Buried in the Garden

Times Staff Writer

BOSTON -- Beaten L.A.

The Lakers came to their final resting place in the frenzied home of their most hated historical rival, drifting far from victory in a 131-92 Game 6 loss to the Boston Celtics that was every bit as uneven as the score indicated.

Looking nothing like the team that ripped through the Western Conference, the Lakers were yanked apart at the seams by a Boston team that pushed them from one end to the other in one of the most decisive games in NBA Finals history.

The Celtics won the series, 4-2, and took their 17th NBA championship, three more than the Lakers, in front of a jubilant crowd Tuesday at TD Banknorth Garden. The most one-sided game in Finals history remained a 42-point victory by Chicago over Utah (96-54) in 1998.

Game 4 will be the one that bothers the Lakers over the next 3 1/2 months, a lost 24-point lead all that needs to be said, but Tuesday night will also sting, the Celtics leading by as many as 43 in the final minutes.

There were too many culprits to name for the Lakers, from the recurring frontcourt issues to Kobe Bryant’s continual shooting woes to another night of lethargy from the reserves. There will be plenty of time to ponder it all on the Lakers’ six-hour flight back home this morning.


Bryant spoke in short, clipped sentences after the game, frustration evident in his words and posture.

“Just upset more than anything,” he said. “But I’m proud of the way that we performed all year. I’m proud of my guys. At the same time, understand that second place just means you’re the first loser.”

Paul Pierce was the Finals most valuable player, hitting the Lakers hard on numerous fronts throughout the series -- points, assists, free throws. He had 17 points, 10 assists and made seven of eight free throws in Game 6. He began dancing on the Celtics’ bench during a timeout in the final minutes, much to the crowd’s delight.

Pierce outplayed the regular-season MVP, Bryant, who again shot poorly in Game 6 -- 22 points on seven-for-22 shooting; he made only three of his last 17 shots. For the series, he averaged 25.7 points and shot only 40.5%.

As if on cue, the Garden crowd derisively chanted “Where is Kobe?” while the Celtics hovered near a 30-point lead early in the fourth quarter. At the time, Bryant was sitting on the bench with three other starters.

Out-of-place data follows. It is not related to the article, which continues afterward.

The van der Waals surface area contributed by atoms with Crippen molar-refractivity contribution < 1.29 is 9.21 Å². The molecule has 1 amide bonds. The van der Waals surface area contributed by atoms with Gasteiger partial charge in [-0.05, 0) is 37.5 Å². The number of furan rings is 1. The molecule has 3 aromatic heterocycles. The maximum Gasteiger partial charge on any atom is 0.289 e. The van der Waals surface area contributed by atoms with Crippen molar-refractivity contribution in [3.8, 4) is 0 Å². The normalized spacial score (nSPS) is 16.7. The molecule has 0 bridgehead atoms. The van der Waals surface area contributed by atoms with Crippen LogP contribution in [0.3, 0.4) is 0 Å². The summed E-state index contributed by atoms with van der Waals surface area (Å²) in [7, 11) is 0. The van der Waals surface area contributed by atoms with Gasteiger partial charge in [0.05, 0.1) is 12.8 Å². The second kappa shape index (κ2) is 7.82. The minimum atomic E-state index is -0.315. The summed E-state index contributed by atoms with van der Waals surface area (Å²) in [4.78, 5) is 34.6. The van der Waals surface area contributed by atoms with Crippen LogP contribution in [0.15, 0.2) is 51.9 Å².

“Kobe started off that game with a hot hand and then I think his legs, you could see his shot was flat, he didn’t get his shot going, and it really changed the course of the game,” Lakers Coach Phil Jackson said.

Lamar Odom and Pau Gasol were also flat, again, their Game 5 outburst proving to be no more than a hiccup. Odom didn’t make a shot until the 7:54 mark of the fourth quarter, finishing with 14 points after a late individual push. Gasol had 11 points.

How bad was it? The “Hey, Hey, Hey, Goodbye” chant began with five minutes left. Then came a “Seventeen” chant a few minutes later. Then it became official, Commissioner David Stern handing over the championship trophy to the Celtics in a blizzard of green-and-white confetti.

The Lakers trailed, 32-29, with seven minutes left in the second quarter but never stood a chance from there. The Celtics’ scoring in the final three quarters: 34-31-42.

“I think if we’re going to learn one thing from this series, we can’t expect to win a championship by focusing on the offensive end,” Bryant said. “We have to be able to hold people down as well.”

Bryant was then asked how much Andrew Bynum would have helped in this series.

“Rebounding and a shot-blocker in the middle. He solves a couple of those,” Bryant said.

The Game 6 stats were ugly across the board for the Lakers. The Celtics had 48 rebounds, the Lakers 29. The Celtics had 14 offensive rebounds, the Lakers a meager two. The Celtics had 33 assists, the Lakers 16. The Celtics had seven turnovers, the Lakers 19. And on and on.

And with that, the Lakers’ attempt to become the only team to win the Finals after trailing, 3-1, ended after only one victory.

Jackson tried to be positive afterward, recapping a season that included the Western Conference championship and Bryant’s first MVP trophy.

“We suffered injuries and survived a season and rebuilt our team and came back and had a great playoff run until the Celtics were able to extinguish that hope,” Jackson said. “But we’ll look back on this favorably. We were surprised we were here, and we’re glad that we had an opportunity, but whenever you get this opportunity, you don’t want to let it slip away, and we did.”



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Unhappy endings

How Lakers’ seasons have ended since they won their third consecutive (and most recent) NBA championship in 2002:

*--* Year Round Result 2003 Western semifinals Game 6, 110-82 to San Antonio 2004 NBA Finals Game 5, 100-87 at Detroit 2005 Missed playoffs (34-48) 2006 First round Game 7, 121-90 at Phoenix 2007 First round Game 5, 119-110 at Phoenix 2008 NBA Finals Game 6, 131-92 at Boston *--*